The first of these speeches that we heard was by Karen McRae, the Provincial Coordinator of the Action Coalition on Human Trafficking. Throughout her speech she presented us with an anecdote that is close to home.
Mrs. McRae told us the story of a North Korean woman that managed to escape her country and made her way to China. Once she arrived to China she began to be forced into labor as she tried to get by. Eventually, she was told that she could make far more money than she did in China if she went to Canada – and so, she did. This woman ended up arriving to Canada and was forced into sex trade at a massage parlor which became her prison, for she was forced to stay there under the threat that if she told anyone, she would be deported. This got to the point that she did try to reach the authorities; her abusers were persecuted, but she was still deported.
With this story, Mrs. McRae went on to challenge some of the ways through which we try to deal with the problem of human trafficking, for they are not victim-supportive, as the story demonstrates. Foreign policies in regards to immigration and refugee status can often present restrictions and challenges for these victims – in fact, our own policies can be used as a threat against victims, as also shown by the story.
The other Keynote Speech was the Honorable Douglas Roche, a former senator and Canadian Ambassador to the UN for Disarmament. His speech consisted of reflections of the UN turning seventy years old and the progress that it has made at developing strong diplomatic relationships amongst Member States. Ultimately, he brought to our attention some of the challenges that are present for the UN now – the issue of terrorism was particularly given an emphasis. In the questions section, one of my fellow delegates at the conference brought out a provocative question worth considering: What constitutes terrorism?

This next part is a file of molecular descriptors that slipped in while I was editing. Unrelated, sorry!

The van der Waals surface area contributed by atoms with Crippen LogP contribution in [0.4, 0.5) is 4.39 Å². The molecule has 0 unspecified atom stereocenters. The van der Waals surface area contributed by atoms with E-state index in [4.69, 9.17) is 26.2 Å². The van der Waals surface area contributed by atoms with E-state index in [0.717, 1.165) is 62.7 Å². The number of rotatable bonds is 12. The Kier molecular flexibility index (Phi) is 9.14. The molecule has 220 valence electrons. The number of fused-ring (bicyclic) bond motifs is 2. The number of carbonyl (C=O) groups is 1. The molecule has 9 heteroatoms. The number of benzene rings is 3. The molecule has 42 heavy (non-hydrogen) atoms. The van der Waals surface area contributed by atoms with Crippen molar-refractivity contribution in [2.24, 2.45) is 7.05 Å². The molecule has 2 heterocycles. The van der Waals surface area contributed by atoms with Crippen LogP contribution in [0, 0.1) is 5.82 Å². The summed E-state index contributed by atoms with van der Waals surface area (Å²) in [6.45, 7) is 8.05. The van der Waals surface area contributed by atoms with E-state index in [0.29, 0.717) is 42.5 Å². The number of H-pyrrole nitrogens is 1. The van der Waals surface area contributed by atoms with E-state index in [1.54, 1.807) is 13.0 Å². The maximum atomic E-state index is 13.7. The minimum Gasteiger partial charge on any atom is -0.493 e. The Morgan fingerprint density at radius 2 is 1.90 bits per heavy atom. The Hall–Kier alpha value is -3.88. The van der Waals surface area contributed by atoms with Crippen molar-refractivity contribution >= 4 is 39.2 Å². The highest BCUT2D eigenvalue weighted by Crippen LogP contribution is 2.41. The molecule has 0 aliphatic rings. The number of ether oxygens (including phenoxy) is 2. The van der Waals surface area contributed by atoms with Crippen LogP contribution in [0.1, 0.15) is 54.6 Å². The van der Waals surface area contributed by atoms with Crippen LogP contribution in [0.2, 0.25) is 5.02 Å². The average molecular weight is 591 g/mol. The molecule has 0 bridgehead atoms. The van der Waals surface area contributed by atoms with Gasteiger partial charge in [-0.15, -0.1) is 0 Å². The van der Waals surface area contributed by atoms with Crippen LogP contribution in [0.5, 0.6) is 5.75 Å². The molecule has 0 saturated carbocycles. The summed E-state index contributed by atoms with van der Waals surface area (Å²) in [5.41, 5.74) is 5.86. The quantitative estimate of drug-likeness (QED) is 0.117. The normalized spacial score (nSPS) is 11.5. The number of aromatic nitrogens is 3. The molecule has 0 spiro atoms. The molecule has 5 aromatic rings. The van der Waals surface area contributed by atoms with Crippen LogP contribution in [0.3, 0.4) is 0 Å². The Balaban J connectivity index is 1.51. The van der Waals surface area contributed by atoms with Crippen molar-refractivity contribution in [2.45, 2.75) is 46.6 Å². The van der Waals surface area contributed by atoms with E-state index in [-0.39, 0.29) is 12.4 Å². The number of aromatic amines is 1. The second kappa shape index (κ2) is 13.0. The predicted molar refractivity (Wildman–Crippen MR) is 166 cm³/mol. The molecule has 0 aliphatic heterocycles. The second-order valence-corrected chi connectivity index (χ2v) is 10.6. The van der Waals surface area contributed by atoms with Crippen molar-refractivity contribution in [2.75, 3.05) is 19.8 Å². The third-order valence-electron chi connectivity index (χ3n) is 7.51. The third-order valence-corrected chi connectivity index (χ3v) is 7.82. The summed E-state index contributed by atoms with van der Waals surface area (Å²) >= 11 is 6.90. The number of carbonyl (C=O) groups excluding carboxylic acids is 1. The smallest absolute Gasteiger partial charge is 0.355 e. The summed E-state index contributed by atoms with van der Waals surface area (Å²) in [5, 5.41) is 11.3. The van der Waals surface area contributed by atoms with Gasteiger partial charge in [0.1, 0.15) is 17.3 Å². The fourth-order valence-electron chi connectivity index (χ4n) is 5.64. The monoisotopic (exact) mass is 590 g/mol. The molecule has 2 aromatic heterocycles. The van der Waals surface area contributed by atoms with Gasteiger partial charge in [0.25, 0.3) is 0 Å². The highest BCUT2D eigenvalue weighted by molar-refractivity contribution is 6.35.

Now, having addressed both of the Keynote Speeches, I would like to talk a bit about what I’ve learned in regards to policy and resolution writing in my time at the conference. I believe that these emulated interactions between delegations representing different countries do, in fact, give an insight into how international relationships play a role on the language and the strength of the policies that are made in General Council of the UN.
In the introductory speeches, exposition was central. Upon carefully listening to what each delegation had to say, I was able to pick up much of their general stance upon these issues and their relationships with each other. One of these particular moments was when the whole room ended up gasping was when Argentina called out the US on some problems they have been having with each other. Much of the content of these speeches helped establish the environment that we would have to work through. As the speeches went on, notes began to be passed on to countries trying to negotiate their work on resolutions together as they began to see themselves fit to work with one another.
My colleague Miranda Coleman, current story editor of The Bolt, and I were representing The People’s Republic of China, so from our experience, we had a certain reluctance in working with resolutions that imposed operative claims against State Sovereignty. Here is where the language of the resolutions became crucial.
The following operative clauses we had to be attentive about: accepts, adopts, approves, authorizes, decides, declares, designates, and instructs. The use of these words often lead to a clause of resolution that could potentially force something upon a country, thus raising further issues. More often than not, the resolutions that worked with focused on using more neutral operative clauses to ensure the comfort, the participation, and the acceptance of the resolution by a vast variety of countries.
Ultimately, it was through negotiation and finding common grounds that these resolutions were formulated. We had to research the work already done by the UN and individual countries to have some backing to what we were working with, as well as to ensure that we are not doing work that has been completely done in our resolution. Some very particular delegations stood out in terms of preparation, having understood much of the work that had been already done.
Once that the resolutions were up for debate, each resolution would be presented by sponsor, then two countries would defend it and two would attack it. The process in it of itself managed to bring up interesting points for further resolutions to improve upon the one’s we had worked on. By the end of the vote, the conference was over.
The Model United Nations conference was a fantastic experience; I must say that I cannot way to do more work in the Model UN.